When you pray for others what you pray for? When you pray for yourself, what do you pray for? I tend to pray for material concerns, physical safety, health, relationships, money etc because that’s what life seems to revolve around. And generally speaking when we pray we want Jesus to help us attain success or well being in all of those material things—and that’s fine. It’s good and right to pray for God’s help. However, what may not be fine is the orientation of our prayers. From God’s perspective all of those things are just means that God uses to conform us to his Son Jesus. We want Jesus to give us those things. God uses those things to make us like Jesus. That is a huge and important change in perspective. God is more than happy to give us health, wealth, warm relationships—-all of those things or take them all away, strip us of everything, to make us holy, to make us like Jesus. He’s ruthless that way.
It’s fine and good to pray for health, money, relationships etc, but on top of that our prayer for ourselves and for others should be something like Paul’s prayer for the Colossian church: Lord make them holy. Give them a deeper knowledge of you and your will. Give them wisdom. Give them your love so that they might be led to good works. Help us to love you more than anything else. These are prayers that we can have no doubt God will answer with “yes” because they are things that he has already revealed to be central to his will. You may not get the Cadillac but you can have no doubt that God will use your prayers for Christ-like holiness to make you more holy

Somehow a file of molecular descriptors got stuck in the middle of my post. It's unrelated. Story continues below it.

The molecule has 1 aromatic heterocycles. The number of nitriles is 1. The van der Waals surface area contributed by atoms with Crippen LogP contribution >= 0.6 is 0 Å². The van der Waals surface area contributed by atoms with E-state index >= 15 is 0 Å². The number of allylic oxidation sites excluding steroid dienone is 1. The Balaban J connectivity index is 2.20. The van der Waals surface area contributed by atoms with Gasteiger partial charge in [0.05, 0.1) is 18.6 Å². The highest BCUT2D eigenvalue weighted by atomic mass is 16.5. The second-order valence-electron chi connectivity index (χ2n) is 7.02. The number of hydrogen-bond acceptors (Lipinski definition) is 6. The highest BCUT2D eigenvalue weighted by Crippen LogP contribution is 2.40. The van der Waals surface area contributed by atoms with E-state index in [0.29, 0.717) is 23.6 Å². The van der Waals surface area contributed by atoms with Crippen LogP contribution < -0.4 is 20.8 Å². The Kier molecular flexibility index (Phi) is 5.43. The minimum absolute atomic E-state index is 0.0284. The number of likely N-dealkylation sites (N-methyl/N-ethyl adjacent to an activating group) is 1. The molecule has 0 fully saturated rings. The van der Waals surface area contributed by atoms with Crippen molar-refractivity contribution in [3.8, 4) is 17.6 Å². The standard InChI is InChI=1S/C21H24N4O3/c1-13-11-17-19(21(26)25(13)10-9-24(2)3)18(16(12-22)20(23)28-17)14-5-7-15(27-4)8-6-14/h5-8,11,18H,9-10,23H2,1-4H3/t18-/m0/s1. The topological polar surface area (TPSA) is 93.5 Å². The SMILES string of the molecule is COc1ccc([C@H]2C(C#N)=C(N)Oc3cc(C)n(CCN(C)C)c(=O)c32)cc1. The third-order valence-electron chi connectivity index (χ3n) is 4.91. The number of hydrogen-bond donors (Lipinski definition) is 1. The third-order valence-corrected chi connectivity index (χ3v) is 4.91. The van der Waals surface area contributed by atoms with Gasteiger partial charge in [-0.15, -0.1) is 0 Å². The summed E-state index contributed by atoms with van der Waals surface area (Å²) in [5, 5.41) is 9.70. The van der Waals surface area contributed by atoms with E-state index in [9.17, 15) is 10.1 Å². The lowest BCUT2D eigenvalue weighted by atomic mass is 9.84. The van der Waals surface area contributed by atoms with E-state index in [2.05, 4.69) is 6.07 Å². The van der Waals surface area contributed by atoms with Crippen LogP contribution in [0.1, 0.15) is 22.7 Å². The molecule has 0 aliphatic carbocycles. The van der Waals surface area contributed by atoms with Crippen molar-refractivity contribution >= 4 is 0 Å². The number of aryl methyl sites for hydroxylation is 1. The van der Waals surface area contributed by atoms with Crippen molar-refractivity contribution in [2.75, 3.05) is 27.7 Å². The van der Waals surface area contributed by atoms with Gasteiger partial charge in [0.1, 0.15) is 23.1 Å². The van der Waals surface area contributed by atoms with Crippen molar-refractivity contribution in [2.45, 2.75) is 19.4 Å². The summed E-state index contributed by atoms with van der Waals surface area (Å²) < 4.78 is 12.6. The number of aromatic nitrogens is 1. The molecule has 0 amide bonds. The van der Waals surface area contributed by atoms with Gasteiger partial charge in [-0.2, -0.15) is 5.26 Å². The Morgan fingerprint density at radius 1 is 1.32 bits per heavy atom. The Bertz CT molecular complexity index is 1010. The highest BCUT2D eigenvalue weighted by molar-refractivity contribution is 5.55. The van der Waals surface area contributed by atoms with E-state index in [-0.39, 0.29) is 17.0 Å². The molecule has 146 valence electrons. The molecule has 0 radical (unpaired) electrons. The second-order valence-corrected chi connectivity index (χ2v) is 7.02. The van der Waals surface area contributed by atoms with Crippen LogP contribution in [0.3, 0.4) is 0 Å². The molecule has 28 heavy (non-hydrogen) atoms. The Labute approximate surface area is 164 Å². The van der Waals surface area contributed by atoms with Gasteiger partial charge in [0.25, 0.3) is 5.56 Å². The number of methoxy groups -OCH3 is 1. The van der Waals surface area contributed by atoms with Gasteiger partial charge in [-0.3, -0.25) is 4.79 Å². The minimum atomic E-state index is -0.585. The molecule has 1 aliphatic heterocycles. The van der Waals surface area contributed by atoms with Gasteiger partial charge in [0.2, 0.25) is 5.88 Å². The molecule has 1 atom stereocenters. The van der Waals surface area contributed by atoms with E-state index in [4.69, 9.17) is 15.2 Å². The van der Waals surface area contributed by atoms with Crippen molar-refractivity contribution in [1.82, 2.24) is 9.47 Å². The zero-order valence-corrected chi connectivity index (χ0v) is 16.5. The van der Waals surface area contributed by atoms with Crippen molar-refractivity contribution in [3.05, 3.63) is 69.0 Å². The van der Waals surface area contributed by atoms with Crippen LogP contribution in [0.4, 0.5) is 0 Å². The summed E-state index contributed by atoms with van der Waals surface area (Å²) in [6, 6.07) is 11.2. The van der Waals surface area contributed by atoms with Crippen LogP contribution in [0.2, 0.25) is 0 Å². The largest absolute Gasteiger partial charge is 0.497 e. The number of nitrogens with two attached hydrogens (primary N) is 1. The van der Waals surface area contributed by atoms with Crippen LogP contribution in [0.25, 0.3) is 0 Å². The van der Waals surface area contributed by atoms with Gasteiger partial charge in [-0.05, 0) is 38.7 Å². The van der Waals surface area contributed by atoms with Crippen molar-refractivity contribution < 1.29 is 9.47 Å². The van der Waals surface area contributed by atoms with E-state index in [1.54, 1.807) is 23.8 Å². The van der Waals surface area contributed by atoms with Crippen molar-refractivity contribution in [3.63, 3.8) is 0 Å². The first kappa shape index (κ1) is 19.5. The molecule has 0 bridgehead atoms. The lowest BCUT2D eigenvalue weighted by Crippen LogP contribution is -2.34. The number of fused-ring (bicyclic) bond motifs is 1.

Second, how else does Paul pray in response to the Colossians’ faith, love and hope? He gives thanks to God.
Why thank God for things Colossians are doing?
You can’t have faith, love, or hope unless God creates those qualities in you. They’re products of God’s grace not human nature.
We don’t naturally say, or at least I don’t naturally say: “Wow I’m a wicked sinner and I’m not going to get any better so instead of ignoring that fact, trying to suppress it by drinking a lot or surfing the net or getting really involved in sports stats just going on as if it weren’t true or instead of trying to modify my behavior using some religious way of getting up the stairway to heaven on my own because I can do anything I set my mind to even ‘being good’—instead of all that I’m going to repent, and trust Jesus.” I don’t do that by nature. I didn’t make the decision to quit my own efforts and trust Christ because I’m just smarter than people who don’t. I’m not. God did that. God has to do that or it simply won’t be done. But don’t take my word for it, look at Ephesians 2:8: “ For by grace you have been saved through faith. And this is not your own doing; it is the gift of God. (Ephesians 2:8)
Faith is something for which we thank God. And the same is true for the qualities of Love and Hope. James says, “Every good and perfect gift is from above, coming down from the Father of lights.” (James 1:17)
“All”—in Greek that means: “all”. It’s universal—“all” of the truly good things I have and all of the good things I do and all of the good things I want to do, are the result of God’s work and grace in me. The bad things I do are all mine. The good things, they all belong to Christ who lives and works in me. And the same is true for you.
That has practical implications. One is that I don’t need to be thanked for my works and achievements. If you don’t recognize “just how hard I work on your behalf” and all the “wonderful” things I do for you, I don’t need to get upset. I don’t need to get my nose out of joint if I am not recognized for all of my “amazing deeds” because, in fact, I don’t have any amazing deeds. All the good I do and have comes from Jesus.